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- FortaRock 2010 - July 2010 - Nijmegen (NL) -
That's why Textures can play on front of a small crowd, but that doesn't make the first gig for Textures' new singer Daniël de Jongh much easier. Compared to his predecessor De Jongh's looks and sound are much rougher. It definitely adds to the band's sound, that the last few years has only become cleaner. The stage presence of the new front man isn't always very dynamic, but despite that his introduction goes down smoothly - this however can't be said of the musicians - unlike usual Textures make quite a few mistakes here and there. (RvE)
Ex Deo [picture above] were the first to enter the main stage, but not just the players suffered from the merciless sun shines - the audience did too. The stage design and the field are rather modest, not to say cramped this year, but because of the slightly disappointing attendance of the festival it doesn't cause any problems. The mid-tempo death metal with Roman Empire-themes of Ex Deo are boring, monotone or hypnotising: this all depending on the taste and heat-resistant nature of the listener. After 30 minutes of this we can conclude that the sound at the field, which last year had often been much too low, is more than okay now. (TG)
Still some complaints about the tent stage. The prodigious sound of Hail Of Bullets [picture below] transports the concept of war to music is an indispensable part of the band's concept. Due to the overwhelming drum sound however this is rather hard to notice. The guitar sound of Stephan Gebedi sounds like a swarm of bees, where one would wish a bomber to kill it. Therefore it's good that Martin van Drunen leads the show with a big grin. He introduces for instance the song Warsaw Rising a heavy song about the battle of Warsaw quite lightly with comments about the nice sunshine.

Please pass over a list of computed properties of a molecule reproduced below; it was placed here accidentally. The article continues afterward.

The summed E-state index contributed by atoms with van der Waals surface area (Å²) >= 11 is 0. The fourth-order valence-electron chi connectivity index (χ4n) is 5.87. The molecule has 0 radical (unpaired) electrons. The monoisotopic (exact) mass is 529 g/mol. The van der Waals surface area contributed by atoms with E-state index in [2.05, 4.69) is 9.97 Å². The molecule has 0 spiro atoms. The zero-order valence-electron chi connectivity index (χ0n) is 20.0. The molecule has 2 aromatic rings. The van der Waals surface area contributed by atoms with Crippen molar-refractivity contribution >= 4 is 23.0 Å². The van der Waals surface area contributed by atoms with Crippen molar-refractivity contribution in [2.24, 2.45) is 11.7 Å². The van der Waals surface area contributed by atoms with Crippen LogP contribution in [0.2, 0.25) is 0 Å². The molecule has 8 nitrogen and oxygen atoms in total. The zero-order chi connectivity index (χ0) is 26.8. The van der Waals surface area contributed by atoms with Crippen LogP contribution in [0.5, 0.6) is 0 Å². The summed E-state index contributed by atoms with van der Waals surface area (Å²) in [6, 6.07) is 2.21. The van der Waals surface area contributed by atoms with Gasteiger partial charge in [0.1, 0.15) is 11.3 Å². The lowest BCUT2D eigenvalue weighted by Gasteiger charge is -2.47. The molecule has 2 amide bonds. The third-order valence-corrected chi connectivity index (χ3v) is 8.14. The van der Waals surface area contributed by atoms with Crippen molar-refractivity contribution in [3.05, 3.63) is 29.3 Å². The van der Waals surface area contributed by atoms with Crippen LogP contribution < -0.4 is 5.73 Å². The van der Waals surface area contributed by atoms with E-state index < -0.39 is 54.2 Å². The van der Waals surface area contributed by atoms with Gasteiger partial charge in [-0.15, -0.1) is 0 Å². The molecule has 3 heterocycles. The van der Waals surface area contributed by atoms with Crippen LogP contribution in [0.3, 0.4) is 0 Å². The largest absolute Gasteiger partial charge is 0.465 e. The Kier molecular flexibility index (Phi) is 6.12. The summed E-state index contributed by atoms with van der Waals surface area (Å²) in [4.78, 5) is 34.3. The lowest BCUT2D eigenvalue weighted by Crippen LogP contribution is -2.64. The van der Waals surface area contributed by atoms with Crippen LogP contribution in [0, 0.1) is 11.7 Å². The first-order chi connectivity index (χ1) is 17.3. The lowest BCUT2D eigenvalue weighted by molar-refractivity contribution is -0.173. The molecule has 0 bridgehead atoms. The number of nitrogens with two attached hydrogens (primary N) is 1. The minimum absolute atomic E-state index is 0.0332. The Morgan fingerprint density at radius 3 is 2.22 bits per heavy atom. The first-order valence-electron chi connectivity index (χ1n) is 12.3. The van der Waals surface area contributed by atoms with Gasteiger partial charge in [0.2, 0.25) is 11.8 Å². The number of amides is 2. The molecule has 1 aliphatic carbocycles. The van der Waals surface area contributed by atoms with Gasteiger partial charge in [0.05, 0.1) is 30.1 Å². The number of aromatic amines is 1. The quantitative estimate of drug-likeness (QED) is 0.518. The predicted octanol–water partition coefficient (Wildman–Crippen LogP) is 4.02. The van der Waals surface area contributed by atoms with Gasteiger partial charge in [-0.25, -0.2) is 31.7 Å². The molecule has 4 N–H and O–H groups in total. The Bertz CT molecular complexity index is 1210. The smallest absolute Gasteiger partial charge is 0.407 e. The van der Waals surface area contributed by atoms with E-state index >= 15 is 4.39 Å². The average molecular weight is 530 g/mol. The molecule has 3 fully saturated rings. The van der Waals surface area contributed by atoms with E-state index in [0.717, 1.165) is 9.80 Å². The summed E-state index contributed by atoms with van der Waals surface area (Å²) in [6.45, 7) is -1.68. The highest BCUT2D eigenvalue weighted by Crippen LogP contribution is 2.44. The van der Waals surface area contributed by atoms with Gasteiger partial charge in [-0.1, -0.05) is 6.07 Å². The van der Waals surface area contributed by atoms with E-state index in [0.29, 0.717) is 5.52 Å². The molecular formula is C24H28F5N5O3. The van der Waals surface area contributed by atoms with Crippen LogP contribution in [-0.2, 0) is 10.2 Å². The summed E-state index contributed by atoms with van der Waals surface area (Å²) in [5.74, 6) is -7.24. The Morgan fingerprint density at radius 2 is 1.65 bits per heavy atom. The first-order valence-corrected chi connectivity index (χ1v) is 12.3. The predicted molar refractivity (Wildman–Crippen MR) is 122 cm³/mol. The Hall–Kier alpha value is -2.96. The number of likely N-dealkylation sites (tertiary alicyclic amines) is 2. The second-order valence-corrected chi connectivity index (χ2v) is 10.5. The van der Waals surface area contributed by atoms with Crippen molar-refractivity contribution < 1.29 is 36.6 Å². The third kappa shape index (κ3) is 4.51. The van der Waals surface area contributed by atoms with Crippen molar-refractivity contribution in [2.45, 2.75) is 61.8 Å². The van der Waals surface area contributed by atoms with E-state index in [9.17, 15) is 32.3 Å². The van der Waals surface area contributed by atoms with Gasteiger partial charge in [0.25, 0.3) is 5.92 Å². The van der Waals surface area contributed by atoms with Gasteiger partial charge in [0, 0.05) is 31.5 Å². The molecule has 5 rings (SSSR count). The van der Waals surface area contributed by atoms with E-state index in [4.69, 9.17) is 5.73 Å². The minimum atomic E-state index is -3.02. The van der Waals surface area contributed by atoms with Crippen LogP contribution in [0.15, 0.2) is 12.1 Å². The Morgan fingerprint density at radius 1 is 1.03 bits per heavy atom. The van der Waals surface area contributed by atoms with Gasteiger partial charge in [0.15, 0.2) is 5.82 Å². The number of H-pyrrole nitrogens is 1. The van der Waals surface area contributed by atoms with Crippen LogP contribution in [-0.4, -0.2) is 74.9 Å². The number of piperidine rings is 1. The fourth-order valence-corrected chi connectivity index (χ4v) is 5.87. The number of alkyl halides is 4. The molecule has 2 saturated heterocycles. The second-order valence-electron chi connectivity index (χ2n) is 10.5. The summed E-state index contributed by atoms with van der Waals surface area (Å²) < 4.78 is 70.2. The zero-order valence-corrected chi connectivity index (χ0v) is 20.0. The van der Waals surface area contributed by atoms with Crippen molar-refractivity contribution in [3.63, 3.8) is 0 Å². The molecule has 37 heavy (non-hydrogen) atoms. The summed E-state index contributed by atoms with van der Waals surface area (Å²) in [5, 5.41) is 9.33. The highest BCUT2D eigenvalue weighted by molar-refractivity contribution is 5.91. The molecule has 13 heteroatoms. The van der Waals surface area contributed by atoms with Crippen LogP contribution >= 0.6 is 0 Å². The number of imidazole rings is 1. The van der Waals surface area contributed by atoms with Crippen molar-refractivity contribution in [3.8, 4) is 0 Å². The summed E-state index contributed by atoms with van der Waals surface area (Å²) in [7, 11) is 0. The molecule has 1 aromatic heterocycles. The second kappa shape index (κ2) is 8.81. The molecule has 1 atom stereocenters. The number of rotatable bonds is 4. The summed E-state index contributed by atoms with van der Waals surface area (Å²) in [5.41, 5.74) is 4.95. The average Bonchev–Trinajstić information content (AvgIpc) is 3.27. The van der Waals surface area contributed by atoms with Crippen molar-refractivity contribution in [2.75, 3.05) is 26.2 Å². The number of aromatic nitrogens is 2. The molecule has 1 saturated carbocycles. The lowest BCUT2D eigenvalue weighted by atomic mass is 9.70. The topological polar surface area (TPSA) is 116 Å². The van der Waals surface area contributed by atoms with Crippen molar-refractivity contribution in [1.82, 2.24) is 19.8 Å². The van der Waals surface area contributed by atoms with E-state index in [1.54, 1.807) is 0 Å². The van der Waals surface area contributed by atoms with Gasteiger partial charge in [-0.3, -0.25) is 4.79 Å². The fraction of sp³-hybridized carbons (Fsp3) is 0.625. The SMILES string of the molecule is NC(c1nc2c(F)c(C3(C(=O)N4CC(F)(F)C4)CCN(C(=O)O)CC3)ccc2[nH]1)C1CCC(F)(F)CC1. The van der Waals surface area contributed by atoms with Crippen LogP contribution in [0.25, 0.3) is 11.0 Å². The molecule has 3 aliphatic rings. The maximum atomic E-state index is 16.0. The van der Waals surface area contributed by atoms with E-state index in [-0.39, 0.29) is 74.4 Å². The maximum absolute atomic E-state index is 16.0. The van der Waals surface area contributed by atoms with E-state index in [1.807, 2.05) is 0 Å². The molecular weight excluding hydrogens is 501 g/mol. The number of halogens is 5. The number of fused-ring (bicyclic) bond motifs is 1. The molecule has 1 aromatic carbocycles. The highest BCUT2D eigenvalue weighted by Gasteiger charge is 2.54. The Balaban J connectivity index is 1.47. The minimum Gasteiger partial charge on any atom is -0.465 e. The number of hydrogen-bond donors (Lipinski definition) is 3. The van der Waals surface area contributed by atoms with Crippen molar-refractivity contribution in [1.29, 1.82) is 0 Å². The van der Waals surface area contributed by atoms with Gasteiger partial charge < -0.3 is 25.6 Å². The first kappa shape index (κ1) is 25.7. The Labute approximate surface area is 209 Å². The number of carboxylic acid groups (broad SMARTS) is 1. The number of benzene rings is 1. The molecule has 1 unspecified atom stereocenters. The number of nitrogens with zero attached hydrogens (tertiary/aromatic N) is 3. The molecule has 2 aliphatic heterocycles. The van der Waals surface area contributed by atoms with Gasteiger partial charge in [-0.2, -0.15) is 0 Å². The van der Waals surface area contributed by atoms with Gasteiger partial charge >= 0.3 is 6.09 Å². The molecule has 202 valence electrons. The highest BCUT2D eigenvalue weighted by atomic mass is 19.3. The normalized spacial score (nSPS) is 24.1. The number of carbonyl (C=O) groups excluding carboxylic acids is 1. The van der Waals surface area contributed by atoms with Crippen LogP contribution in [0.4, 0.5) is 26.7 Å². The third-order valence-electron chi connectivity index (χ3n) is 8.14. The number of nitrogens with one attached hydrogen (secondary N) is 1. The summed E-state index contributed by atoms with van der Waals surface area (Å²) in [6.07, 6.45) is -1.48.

Surprisingly, Decapitated not the most clear sounding music in the world proves on the big stage what a difference good sound can make. No matter how fast new drummer Kerim 'Krimh' Lechner blasts on his drums, the sound stays very crisp. The Poles play horribly fast and fixed, but above all manage to give their music a human groove. That's a big difference with their fellow countrymen of Behemoth, who, a little while later, try to sound as mechanically as possible on the tent stage. From the first few seconds the band waltzes the audience down. An effective, but hardly a dynamic modus operandi with which the group manages to impress audiences more and more. (RvE)